Garver’s Movie Review

Bob Garver

This past weekend featured a weird toss-up between two new releases at the domestic box office. Horror thriller “Knock at the Cabin” made slightly more money, with an estimated $14.1 million to its opponent’s $12.5 million, but football comedy “80 for Brady” sold slightly more tickets, with an estimated 1.3 million (many with matinee and senior discounts) to its opponent’s 1.1 million. I’ve decided to give a short review to both films. 

Director M. Night Shyamalan returns with this psychological thriller about a family of three (Jonathan Groff, Ben Aldridge, Kristen Cui) held hostage at a remote cabin by a kidnapping party of four (Dave Bautista, Nikki Amuka-Bird, Abby Quinn, Rupert Grint). The kidnappers claim that unless the family willingly sacrifices the life one of its own members, the Apocalypse will consume the rest of humanity. The proposal seems preposterous at first, but evidence in support of the kidnappers’ claims soon starts piling up. 

The film is based on a book, and I imagine the premise working much better on the page than it does here. With a book, the reader can stop at their leisure and pontificate on how they would react to the situation given the information at hand, which makes for a lively hypothetical. With the movie, the action and stimuli have to go at a certain pace, so there’s less opportunity for viewers to use their imagination, and I’m sorry to say that the direction chosen for them is pretty unimaginative. 

Bautista is certainly a commanding presence as the surprisingly soft-spoken antagonist, but otherwise the movie is much more predictable and dull than Shyamalan seems to think it is. I’ve never bought into his reputation as a master of twist endings, and the ending here is so aggressively foreshadowed that I don’t know if it even counts as a twist. My advice: stay in your comfy home, don’t venture out to the “Cabin,” and you won’t have to worry about a “Knock.”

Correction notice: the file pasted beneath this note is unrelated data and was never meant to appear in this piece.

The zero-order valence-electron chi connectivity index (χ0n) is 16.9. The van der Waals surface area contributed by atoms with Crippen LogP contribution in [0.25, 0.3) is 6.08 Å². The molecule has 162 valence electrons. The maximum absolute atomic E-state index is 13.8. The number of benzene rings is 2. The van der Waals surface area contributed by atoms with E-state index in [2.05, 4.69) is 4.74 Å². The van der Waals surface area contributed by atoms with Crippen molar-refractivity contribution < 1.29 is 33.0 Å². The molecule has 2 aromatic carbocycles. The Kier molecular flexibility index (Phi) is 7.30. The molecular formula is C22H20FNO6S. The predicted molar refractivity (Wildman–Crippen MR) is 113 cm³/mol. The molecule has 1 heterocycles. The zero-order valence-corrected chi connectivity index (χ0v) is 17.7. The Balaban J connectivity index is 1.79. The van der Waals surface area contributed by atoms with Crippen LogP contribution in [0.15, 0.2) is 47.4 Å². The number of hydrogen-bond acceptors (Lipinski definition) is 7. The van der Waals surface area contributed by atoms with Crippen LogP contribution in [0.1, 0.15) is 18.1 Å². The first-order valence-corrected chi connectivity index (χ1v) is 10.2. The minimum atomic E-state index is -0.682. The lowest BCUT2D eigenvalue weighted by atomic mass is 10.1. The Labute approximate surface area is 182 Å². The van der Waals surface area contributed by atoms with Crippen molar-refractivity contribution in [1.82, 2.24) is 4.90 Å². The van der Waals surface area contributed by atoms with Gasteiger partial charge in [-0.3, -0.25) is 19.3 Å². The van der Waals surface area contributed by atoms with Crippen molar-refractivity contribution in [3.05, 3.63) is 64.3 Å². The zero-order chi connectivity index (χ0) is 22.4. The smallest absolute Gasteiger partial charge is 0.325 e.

Grade: C-

“Knock at the Cabin” is rated R for violence and language. Its running time is 100 minutes. 

“80 for Brady” follows a group of four friends (Sally Field, Jane Fonda, Rita Moreno, Lily Tomlin) – all past or near the age of 80 – as they travel to the 2017 Super Bowl to watch Tom Brady mount the most spectacular comeback in the game’s history. Adventures include a football-throwing contest, a spicy wing-eating contest, a party with recreational drugs, issues with tickets, sneaking into the stadium, impersonating backup dancers, and affecting the outcome of the game. 

More than any one gag, storyline, or scene, the appeal of the film lies in just spending time with these women, all of whom are funny and have effortless chemistry with one another. Just enjoy these four screen veterans playing off each other and it will become increasingly easy to ignore flaws that otherwise make the movie seem cheap and incompetent, like lowbrow humor, dodgy special effects, and scenes in the stands clearly not taking place at the game. 

It helped that I saw the movie with a good crowd that was cheering wildly by the film’s end. That’s the way to see this movie, with a group. It’s a good “compromise” movie that no one person is likely to love, but nobody will be able to truly detest either. The consensus seems to be that on a scale of 1 to 100, it’s about an “80.” 

Grade: B-

“80 for Brady” is rated PG-13 for brief strong language, some drug content and some suggestive references. Its running time is 98 minutes. 

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